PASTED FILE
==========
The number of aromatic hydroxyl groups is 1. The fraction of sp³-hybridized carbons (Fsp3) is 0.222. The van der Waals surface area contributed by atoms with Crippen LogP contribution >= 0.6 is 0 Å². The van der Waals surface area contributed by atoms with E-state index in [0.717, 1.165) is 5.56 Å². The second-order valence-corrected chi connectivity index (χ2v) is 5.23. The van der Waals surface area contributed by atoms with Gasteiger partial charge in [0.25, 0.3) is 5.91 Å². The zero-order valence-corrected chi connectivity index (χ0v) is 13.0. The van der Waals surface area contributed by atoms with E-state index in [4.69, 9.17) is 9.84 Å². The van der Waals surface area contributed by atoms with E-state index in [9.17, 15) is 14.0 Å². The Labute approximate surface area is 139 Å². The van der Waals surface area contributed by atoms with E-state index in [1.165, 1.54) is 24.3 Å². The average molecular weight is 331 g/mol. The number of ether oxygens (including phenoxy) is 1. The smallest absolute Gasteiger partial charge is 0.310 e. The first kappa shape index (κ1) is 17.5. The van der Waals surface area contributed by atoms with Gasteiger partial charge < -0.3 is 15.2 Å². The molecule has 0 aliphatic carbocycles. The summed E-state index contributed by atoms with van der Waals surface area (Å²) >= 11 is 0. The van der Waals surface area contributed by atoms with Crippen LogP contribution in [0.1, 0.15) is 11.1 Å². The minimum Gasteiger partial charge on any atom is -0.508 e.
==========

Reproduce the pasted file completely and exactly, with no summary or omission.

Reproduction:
The number of aromatic hydroxyl groups is 1. The fraction of sp³-hybridized carbons (Fsp3) is 0.222. The van der Waals surface area contributed by atoms with Crippen LogP contribution >= 0.6 is 0 Å². The van der Waals surface area contributed by atoms with E-state index in [0.717, 1.165) is 5.56 Å². The second-order valence-corrected chi connectivity index (χ2v) is 5.23. The van der Waals surface area contributed by atoms with Gasteiger partial charge in [0.25, 0.3) is 5.91 Å². The zero-order valence-corrected chi connectivity index (χ0v) is 13.0. The van der Waals surface area contributed by atoms with E-state index in [4.69, 9.17) is 9.84 Å². The van der Waals surface area contributed by atoms with E-state index in [9.17, 15) is 14.0 Å². The Labute approximate surface area is 139 Å². The van der Waals surface area contributed by atoms with E-state index in [1.165, 1.54) is 24.3 Å². The average molecular weight is 331 g/mol. The number of ether oxygens (including phenoxy) is 1. The smallest absolute Gasteiger partial charge is 0.310 e. The first kappa shape index (κ1) is 17.5. The van der Waals surface area contributed by atoms with Gasteiger partial charge < -0.3 is 15.2 Å². The molecule has 0 aliphatic carbocycles. The summed E-state index contributed by atoms with van der Waals surface area (Å²) >= 11 is 0. The van der Waals surface area contributed by atoms with Crippen LogP contribution in [0.1, 0.15) is 11.1 Å². The minimum Gasteiger partial charge on any atom is -0.508 e.